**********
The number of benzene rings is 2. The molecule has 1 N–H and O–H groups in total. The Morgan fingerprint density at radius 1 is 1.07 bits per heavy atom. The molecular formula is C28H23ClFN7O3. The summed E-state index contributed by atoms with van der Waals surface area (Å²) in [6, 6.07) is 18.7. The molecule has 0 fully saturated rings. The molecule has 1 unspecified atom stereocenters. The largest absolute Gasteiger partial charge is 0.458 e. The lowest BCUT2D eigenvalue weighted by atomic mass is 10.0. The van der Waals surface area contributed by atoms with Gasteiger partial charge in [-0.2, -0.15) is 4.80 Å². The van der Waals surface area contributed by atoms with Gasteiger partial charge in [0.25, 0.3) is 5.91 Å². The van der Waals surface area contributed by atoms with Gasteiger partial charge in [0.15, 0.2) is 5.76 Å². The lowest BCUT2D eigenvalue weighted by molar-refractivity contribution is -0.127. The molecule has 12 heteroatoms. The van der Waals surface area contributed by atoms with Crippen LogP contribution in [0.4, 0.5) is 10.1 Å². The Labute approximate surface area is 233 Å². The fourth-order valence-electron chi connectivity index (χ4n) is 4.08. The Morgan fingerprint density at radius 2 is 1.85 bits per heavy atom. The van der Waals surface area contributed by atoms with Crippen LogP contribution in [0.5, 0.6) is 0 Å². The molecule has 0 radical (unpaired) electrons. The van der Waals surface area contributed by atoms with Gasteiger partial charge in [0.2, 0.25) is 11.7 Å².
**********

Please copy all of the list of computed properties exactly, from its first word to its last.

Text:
The number of benzene rings is 2. The molecule has 1 N–H and O–H groups in total. The Morgan fingerprint density at radius 1 is 1.07 bits per heavy atom. The molecular formula is C28H23ClFN7O3. The summed E-state index contributed by atoms with van der Waals surface area (Å²) in [6, 6.07) is 18.7. The molecule has 0 fully saturated rings. The molecule has 1 unspecified atom stereocenters. The largest absolute Gasteiger partial charge is 0.458 e. The lowest BCUT2D eigenvalue weighted by atomic mass is 10.0. The van der Waals surface area contributed by atoms with Gasteiger partial charge in [-0.2, -0.15) is 4.80 Å². The van der Waals surface area contributed by atoms with Gasteiger partial charge in [0.25, 0.3) is 5.91 Å². The van der Waals surface area contributed by atoms with Gasteiger partial charge in [0.15, 0.2) is 5.76 Å². The lowest BCUT2D eigenvalue weighted by molar-refractivity contribution is -0.127. The molecule has 12 heteroatoms. The van der Waals surface area contributed by atoms with Crippen LogP contribution in [0.4, 0.5) is 10.1 Å². The Labute approximate surface area is 233 Å². The fourth-order valence-electron chi connectivity index (χ4n) is 4.08. The Morgan fingerprint density at radius 2 is 1.85 bits per heavy atom. The van der Waals surface area contributed by atoms with Crippen LogP contribution in [0.5, 0.6) is 0 Å². The molecule has 0 radical (unpaired) electrons. The van der Waals surface area contributed by atoms with Gasteiger partial charge in [0.2, 0.25) is 11.7 Å².